People like dry Champagne more than they did 50 years ago when they drank very sweet Champagne. You have to understand how the consumers’ tastes are changing, so you can slowly and gently adapt the style. The style is about Pinot Noir, which is 45-50 percent of the blend, it's about the reserve wine. The percentage of the reserve wine has changed a little bit and has increased a little bit year after year, but you don't see the difference when you taste the Yellow Label.
Tell us about the new vintage of La Grande Dame, the 2012, and how it compares with the 2008.
It's quite well balanced, you have a lot of harmony to the wine. You can feel the strength, you can feel the structure of the wine, but it's very well balanced, compared to 2008, which was a very acidic vintage. We knew that 2008 would need more time to age, because with this high level of acidity, the wine would need more time to develop, to what I would say, create a structure in the mid-palate and texture.
But for 2012, it's very elegant. What I like about the 2012 is the finesse, it's very elegant. I like the verticality of the wine. A big wine needs structure, the backbone. It's like a plant, you have to raise it first and then you can develop. For me the verticality is the structure of the wine with the Pinot Noir, especially the Pinot Noir from the north, which helps to bring the backbone.
La Grande Dame for me has to be very elegant, first. When you talk about La Grande Dame, you can imagine a lady that's quite elegant, a tall lady, and it's the same for the wine.
I know with the 2008, Dominique wanted to make it a Blanc de Noirs, but settled for 92 percent Pinot Noir.
Dominique decided to go to a very challenging blend with this very high level of Pinot Noir. I love that challenge.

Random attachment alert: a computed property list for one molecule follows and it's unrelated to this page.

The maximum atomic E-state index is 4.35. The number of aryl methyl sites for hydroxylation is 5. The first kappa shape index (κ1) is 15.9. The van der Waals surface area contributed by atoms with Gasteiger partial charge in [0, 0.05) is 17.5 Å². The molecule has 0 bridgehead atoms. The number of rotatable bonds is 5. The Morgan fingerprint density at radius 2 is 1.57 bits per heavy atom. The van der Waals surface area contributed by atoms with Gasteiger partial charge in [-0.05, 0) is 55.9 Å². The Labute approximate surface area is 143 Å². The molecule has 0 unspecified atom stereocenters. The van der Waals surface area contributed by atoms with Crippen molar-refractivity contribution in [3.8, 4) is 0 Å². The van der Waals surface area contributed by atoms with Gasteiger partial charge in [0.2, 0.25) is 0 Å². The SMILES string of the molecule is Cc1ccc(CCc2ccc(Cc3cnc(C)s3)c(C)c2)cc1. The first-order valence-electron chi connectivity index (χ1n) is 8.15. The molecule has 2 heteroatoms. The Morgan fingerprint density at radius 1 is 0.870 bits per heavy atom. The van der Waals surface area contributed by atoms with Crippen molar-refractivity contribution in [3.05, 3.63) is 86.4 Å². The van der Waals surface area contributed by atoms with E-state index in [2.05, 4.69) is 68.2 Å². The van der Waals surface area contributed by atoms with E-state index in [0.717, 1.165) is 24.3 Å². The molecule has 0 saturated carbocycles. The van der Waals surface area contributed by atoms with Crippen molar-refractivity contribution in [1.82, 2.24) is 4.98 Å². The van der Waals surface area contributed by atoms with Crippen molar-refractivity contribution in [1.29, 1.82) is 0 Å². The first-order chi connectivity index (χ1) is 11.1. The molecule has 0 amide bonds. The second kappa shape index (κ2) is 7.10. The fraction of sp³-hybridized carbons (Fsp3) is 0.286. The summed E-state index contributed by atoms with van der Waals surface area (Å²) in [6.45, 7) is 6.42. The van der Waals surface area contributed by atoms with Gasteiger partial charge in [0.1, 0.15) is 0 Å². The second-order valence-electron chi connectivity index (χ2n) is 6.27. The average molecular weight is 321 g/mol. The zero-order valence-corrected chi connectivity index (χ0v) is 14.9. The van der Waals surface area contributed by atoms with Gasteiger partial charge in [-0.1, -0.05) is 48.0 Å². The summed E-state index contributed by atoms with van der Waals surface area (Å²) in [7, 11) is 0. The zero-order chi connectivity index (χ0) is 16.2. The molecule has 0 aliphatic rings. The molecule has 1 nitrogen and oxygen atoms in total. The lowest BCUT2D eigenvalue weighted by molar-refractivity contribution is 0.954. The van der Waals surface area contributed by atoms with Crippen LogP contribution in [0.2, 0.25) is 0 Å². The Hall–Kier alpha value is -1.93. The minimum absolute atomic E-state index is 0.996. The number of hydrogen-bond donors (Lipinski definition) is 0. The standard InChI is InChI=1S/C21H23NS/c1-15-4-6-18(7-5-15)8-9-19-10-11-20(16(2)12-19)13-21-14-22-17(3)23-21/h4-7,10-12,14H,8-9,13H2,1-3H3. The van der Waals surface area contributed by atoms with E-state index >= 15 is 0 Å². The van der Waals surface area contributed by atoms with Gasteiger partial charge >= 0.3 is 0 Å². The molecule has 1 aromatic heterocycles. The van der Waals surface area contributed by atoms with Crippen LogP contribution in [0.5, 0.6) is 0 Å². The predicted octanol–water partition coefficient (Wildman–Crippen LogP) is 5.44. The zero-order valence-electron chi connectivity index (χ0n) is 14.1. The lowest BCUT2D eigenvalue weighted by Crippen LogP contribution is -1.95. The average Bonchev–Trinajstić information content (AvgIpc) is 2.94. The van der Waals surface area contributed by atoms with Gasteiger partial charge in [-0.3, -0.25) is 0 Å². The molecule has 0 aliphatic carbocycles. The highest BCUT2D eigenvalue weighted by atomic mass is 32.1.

We are talking a lot about Blanc de Blancs Champagne. They are quite famous; we have a lot of Blanc de Blancs. But for me a Blanc de Noirs or a Pinot Noir-dominant blend is interesting. I don't know why, but a lot of people are thinking when you talk about a Blanc de Noirs, it might be a very strong and very powerful wine. I don't know why people have this image in their mind that Pinot Noir is about power. For me, Pinot Noir is not about power, it's about strength, it's about vibration, it's about energy, especially the Pinot Noir from the north.
They also have this very interesting characteristic which is bitterness, and bitterness helps to maintain a very long finish, because it brings that saltiness at the end in the mouth.
Regarding 2008, as that was an acidic vintage, do you think that will outlive the 2012?
The 2008 was acidic and it was not easy to find the harmony among all the wines, but I think it's a great vintage to age. It has a huge potential for aging.
I would say every vintage is different. I love 2012 because it’s very elegant and there is a lot of harmony with the wine. When you start to taste the 2008 now, you taste some toffee, some dried fruits, some nuts, which I really enjoy. I'm not sure we will get the same aromas in five years' time, but it will age differently.
You know, it's like a baby. Every child is different, they grow up differently. They are all your children – they will grow up very nicely, but they will be different.
Did Covid force you to change your work routine?
Yes, we did have to change the routine. Normally the tasting room has about eight winemakers together, but we had to reduce to six only because of social distancing in the tasting room.
Something we learned from Covid is that we had to adapt, but nothing is changed as far as tasting the wines. The routine about tasting the wines, tasting the reserve wines in May and June, tasting the vin clairs [still wines] in October and November, is the same, but the only change is just the number of people that are allowed to taste with me we had to reduce, that's all.